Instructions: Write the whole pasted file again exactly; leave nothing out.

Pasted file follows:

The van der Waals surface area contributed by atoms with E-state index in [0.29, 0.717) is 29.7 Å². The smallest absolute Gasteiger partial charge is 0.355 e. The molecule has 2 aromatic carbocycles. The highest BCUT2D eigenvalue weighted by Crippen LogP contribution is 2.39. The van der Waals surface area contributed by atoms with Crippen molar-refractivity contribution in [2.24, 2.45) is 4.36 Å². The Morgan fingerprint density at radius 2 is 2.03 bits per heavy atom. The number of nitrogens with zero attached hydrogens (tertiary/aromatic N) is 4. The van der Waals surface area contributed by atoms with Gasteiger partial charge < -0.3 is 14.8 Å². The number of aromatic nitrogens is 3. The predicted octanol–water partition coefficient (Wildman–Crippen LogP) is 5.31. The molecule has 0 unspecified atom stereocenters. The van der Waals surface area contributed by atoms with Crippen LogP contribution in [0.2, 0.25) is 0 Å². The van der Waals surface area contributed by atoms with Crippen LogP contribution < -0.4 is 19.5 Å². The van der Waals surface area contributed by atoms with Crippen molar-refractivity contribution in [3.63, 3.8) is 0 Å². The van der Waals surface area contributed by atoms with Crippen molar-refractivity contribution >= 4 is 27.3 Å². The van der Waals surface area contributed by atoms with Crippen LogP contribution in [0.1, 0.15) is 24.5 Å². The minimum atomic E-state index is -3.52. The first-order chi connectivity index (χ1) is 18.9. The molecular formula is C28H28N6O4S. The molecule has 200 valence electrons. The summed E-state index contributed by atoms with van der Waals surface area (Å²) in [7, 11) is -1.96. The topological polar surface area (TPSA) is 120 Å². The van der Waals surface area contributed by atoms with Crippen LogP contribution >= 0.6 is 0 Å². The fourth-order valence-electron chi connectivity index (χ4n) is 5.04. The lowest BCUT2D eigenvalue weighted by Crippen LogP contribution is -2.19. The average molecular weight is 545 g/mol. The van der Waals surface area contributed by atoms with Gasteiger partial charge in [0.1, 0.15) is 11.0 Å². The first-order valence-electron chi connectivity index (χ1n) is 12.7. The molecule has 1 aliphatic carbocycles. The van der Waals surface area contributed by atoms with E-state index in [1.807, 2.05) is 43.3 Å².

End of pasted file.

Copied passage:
The van der Waals surface area contributed by atoms with E-state index in [0.29, 0.717) is 29.7 Å². The smallest absolute Gasteiger partial charge is 0.355 e. The molecule has 2 aromatic carbocycles. The highest BCUT2D eigenvalue weighted by Crippen LogP contribution is 2.39. The van der Waals surface area contributed by atoms with Crippen molar-refractivity contribution in [2.24, 2.45) is 4.36 Å². The Morgan fingerprint density at radius 2 is 2.03 bits per heavy atom. The number of nitrogens with zero attached hydrogens (tertiary/aromatic N) is 4. The van der Waals surface area contributed by atoms with Gasteiger partial charge < -0.3 is 14.8 Å². The number of aromatic nitrogens is 3. The predicted octanol–water partition coefficient (Wildman–Crippen LogP) is 5.31. The molecule has 0 unspecified atom stereocenters. The van der Waals surface area contributed by atoms with Crippen LogP contribution in [0.2, 0.25) is 0 Å². The van der Waals surface area contributed by atoms with Crippen LogP contribution < -0.4 is 19.5 Å². The van der Waals surface area contributed by atoms with Crippen molar-refractivity contribution in [3.63, 3.8) is 0 Å². The van der Waals surface area contributed by atoms with Crippen molar-refractivity contribution >= 4 is 27.3 Å². The van der Waals surface area contributed by atoms with Crippen LogP contribution in [0.1, 0.15) is 24.5 Å². The minimum atomic E-state index is -3.52. The first-order chi connectivity index (χ1) is 18.9. The molecular formula is C28H28N6O4S. The molecule has 200 valence electrons. The summed E-state index contributed by atoms with van der Waals surface area (Å²) in [7, 11) is -1.96. The topological polar surface area (TPSA) is 120 Å². The van der Waals surface area contributed by atoms with Crippen LogP contribution >= 0.6 is 0 Å². The fourth-order valence-electron chi connectivity index (χ4n) is 5.04. The lowest BCUT2D eigenvalue weighted by Crippen LogP contribution is -2.19. The average molecular weight is 545 g/mol. The van der Waals surface area contributed by atoms with Gasteiger partial charge in [0.1, 0.15) is 11.0 Å². The first-order valence-electron chi connectivity index (χ1n) is 12.7. The molecule has 1 aliphatic carbocycles. The van der Waals surface area contributed by atoms with E-state index in [1.807, 2.05) is 43.3 Å².